Current US law extends copyright protections for 70 years from the date of the author’s death. (Corporate “works-for-hire” are copyrighted for 95 years.) But prior to the 1976 Copyright Act (which became effective in 1978), the maximum copyright term was 56 years (an initial term of 28 years, renewable for another 28 years). Under those laws, works published in 1954 would be passing into the public domain on January 1, 2011.
What might you be able to read or print online, quote as much as you want, or translate, republish or make a play or a movie from? How about William Golding’s Lord of the Flies? Golding first published Lord of the Flies in 1954. If we were still under the copyright laws that were in effect until 1978, Lord of the Flies would be entering the public domain on January 1, 2011 (even assuming that Golding or his publisher had renewed the copyright). Under current copyright law, we’ll have to wait until 2050. This is because the copyright term for works published between 1950 and 1963 was extended to 95 years from the date of publication, so long as the works were published with a copyright notice and the term renewed (which is generally the case with famous works such as this). All of these works from 1954 will enter the public domain in 2050.
What other works would be entering the public domain if we had the pre-1978 copyright laws? You might recognize some of the titles below.
• The first two volumes of J.R.R. Tolkien’s Lord of Rings trilogy: The Fellowship of the Ring and The Two Towers
• Samuel Beckett’s Waiting for Godot (his own translation/adaptation of the original version in French, En attendant Godot, published in 1952)
• Kingsley Amis’ Lucky Jim
• Aldous Huxley’s The Doors of Perception
• Dr. Seuss’ Horton Hears a Who!
• Pauline Réage’s Histoire d’O
• Fredric Wertham’s Seduction of the Innocent, subtitled “The influence of comic books on today’s youth”
• Tennessee Williams’ Cat on a Hot Tin Roof
• Mac Hyman’s No Time for Sergeants
• Alan Le May’s The Searchers
• C.S. Lewis’ The Horse and His Boy, the fifth volume of The Chronicles of Narnia
• Alice B. Toklas’ The Alice B. Toklas Cookbook
Under the pre-1978 copyright law, you could now teach history and politics using most of Toynbee’s A Study of History (vols. 7–10 were first published in 1954) or Henry Kissinger’s A World Restored, or stage a modern adaptation of Erich Maria Remarque’s A Time to Love and A Time to Die for community theater.
The 1950s were also the peak of popular science fiction writing. 1954 saw the publication of Richard Matheson’s I Am Legend (filmed three times in the last half century by Hollywood), Philip Wylie’s Tomorrow!, Arthur C. Clarke’s The Deep Range, Robert Heinlein’s The Star Beast, and the Hugo Award-winning They’d Rather Be Right by Frank Riley and Mark Clifton. Instead of seeing these enter the public domain in 2011, we will have to wait until 2050 – a date that, itself, seems the stuff of science fiction.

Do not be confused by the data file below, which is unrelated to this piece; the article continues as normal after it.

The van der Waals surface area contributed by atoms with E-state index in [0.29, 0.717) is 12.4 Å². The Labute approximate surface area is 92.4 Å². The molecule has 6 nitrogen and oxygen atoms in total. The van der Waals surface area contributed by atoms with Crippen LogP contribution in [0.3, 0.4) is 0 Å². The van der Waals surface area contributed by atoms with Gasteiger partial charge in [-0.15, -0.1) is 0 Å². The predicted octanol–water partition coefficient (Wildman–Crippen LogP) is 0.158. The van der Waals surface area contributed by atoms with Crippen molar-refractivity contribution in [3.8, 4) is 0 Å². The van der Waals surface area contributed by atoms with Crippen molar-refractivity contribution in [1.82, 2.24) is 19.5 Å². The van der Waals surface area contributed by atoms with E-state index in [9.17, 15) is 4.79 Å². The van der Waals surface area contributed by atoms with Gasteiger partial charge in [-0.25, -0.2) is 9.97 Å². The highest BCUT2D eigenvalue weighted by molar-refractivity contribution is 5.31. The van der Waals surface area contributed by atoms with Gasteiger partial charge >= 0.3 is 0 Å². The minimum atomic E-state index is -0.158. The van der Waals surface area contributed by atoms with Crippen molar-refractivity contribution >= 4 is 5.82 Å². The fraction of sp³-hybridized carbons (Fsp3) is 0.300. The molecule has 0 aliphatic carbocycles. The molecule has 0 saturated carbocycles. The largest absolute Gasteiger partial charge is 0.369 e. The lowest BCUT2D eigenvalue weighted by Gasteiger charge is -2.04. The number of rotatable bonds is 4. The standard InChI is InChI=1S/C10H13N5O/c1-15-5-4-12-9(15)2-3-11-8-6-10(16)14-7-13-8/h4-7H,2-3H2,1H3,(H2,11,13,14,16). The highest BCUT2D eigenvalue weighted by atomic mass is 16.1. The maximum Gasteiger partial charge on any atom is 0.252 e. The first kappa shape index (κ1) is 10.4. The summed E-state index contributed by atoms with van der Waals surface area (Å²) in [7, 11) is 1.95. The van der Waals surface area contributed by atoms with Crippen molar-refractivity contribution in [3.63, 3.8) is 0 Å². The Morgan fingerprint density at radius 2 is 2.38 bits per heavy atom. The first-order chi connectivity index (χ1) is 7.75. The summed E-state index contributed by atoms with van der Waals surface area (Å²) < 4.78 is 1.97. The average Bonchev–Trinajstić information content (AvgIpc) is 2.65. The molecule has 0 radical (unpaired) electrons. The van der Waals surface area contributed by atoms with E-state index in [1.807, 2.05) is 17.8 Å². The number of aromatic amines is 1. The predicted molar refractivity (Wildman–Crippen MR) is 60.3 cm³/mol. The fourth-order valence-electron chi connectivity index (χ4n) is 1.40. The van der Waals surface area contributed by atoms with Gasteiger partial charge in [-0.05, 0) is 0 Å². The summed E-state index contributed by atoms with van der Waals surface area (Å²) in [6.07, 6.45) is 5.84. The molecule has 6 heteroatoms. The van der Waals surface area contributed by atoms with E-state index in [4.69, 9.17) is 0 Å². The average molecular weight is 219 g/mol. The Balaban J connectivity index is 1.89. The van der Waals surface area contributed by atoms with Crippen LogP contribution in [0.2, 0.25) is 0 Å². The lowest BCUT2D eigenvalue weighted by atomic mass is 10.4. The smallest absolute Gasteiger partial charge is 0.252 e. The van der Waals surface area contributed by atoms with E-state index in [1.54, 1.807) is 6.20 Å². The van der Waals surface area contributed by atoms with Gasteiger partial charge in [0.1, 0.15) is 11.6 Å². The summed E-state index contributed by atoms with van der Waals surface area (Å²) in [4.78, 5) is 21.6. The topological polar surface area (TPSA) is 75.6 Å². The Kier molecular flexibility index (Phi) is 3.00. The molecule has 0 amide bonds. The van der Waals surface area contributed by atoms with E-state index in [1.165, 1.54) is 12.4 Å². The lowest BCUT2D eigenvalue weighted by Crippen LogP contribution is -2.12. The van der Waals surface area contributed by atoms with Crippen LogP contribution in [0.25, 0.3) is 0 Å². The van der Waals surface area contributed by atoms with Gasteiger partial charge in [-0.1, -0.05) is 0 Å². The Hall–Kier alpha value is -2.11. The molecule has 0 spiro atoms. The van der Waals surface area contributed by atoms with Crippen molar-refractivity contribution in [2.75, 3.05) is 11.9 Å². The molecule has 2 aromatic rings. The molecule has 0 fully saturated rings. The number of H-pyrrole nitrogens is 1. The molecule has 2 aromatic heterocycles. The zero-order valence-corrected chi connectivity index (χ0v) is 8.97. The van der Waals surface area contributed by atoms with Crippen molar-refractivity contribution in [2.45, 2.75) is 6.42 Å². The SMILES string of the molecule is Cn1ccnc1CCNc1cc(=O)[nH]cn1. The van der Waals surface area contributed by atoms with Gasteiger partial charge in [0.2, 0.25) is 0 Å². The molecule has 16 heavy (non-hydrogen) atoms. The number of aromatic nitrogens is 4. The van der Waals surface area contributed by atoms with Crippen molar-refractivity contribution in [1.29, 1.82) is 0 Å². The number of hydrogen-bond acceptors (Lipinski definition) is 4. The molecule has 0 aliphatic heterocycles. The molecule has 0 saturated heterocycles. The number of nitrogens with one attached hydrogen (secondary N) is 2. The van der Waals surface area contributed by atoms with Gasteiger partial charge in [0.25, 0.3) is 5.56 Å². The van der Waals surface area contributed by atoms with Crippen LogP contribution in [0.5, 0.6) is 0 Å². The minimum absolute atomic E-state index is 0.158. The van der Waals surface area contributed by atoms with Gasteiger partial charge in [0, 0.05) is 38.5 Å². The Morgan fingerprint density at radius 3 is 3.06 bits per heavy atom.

Pieces of history, too, remain locked up. The first issue of Sports Illustrated – which featured on its cover the then Milwaukee Braves’ Eddie Matthews at bat with the then New York Giants catcher Wes Westrum – would be entering the public domain on January 1, 2011. (Time Inc., owner of Sports Illustrated, retains the copyright through 2050.)
Think of the movies from 1954 that would have become available this year. You could have showed clips from them. You could have showed all of them. You could have spliced and remixed and made documentaries about them. (You could have been a contender!) Instead, here are a few of the movies that we won’t see in the public domain for another 39 years:
• On the Waterfront, directed by Elia Kazan; starring Marlon Brando, Eva Marie Saint, Rod Steiger, Karl Malden, and Lee J. Cobb
• Director Alfred Hitchcock’s Rear Window, starring James Stewart, Grace Kelly, Raymond Burr, and Thelma Ritter
• The original Japanese-language release of Seven Samurai, directed by Akira Kurasawa; starring Takashi Shimura and Toshir? Mifune
• Dial M for Murder, directed by Hitchcock; starring Ray Milland, Grace Kelly, and Robert Cummings
• Walt Disney’s 20000 Leagues Under the Sea, starring Kirk Douglas and James Mason
• The cult horror classic, Creature from the Black Lagoon
• The enduring holiday chestnut, White Christmas, starring Bing Crosby, Danny Kaye, Rosemary Clooney, and Vera Allen, featuring songs by Irving Berlin
• The Barefoot Contessa, starring Humphrey Bogart, Ava Gardner, and Edmond O’Brien
• Brigadoon, with Gene Kelly, Van Johnson, and Cyd Charisse; from the Alan Jay Lerner and Frederick Loewe musical
If you wanted to find guitar tabs or sheet music or record your own version of some of the great music of the early 1950s, January 1, 2011, would have been a happy day for you under the old copyright laws. I Got a Woman (Ray Charles and Renald Richard), Mambo Italiano (Bob Merrill), Mister Sandman (Pat Ballard), Misty (Erroll Garner), Only You (and You Alone) (Buck Ram), Shake, Rattle and Roll (Jesse Stone, under his songwriting name, Charles E. Calhoun) – they would have all become available.
But that didn’t happen.
Instead, we exist in a continually growing cultural vacuum which benefits undead corporations and renders our own view of the world around us into a relentless advertisement for more of the same.
Copyright was created to protect the public domain – to ensure works would eventually fall into the commons – so we would all benefit. The law, and our own government representatives, have been corrupted – the laws inverted and twisted – and this effort continues – and will continue – until we either give up or stand up.
You and yours are poorer now.
Happy New Year.
Go make something new.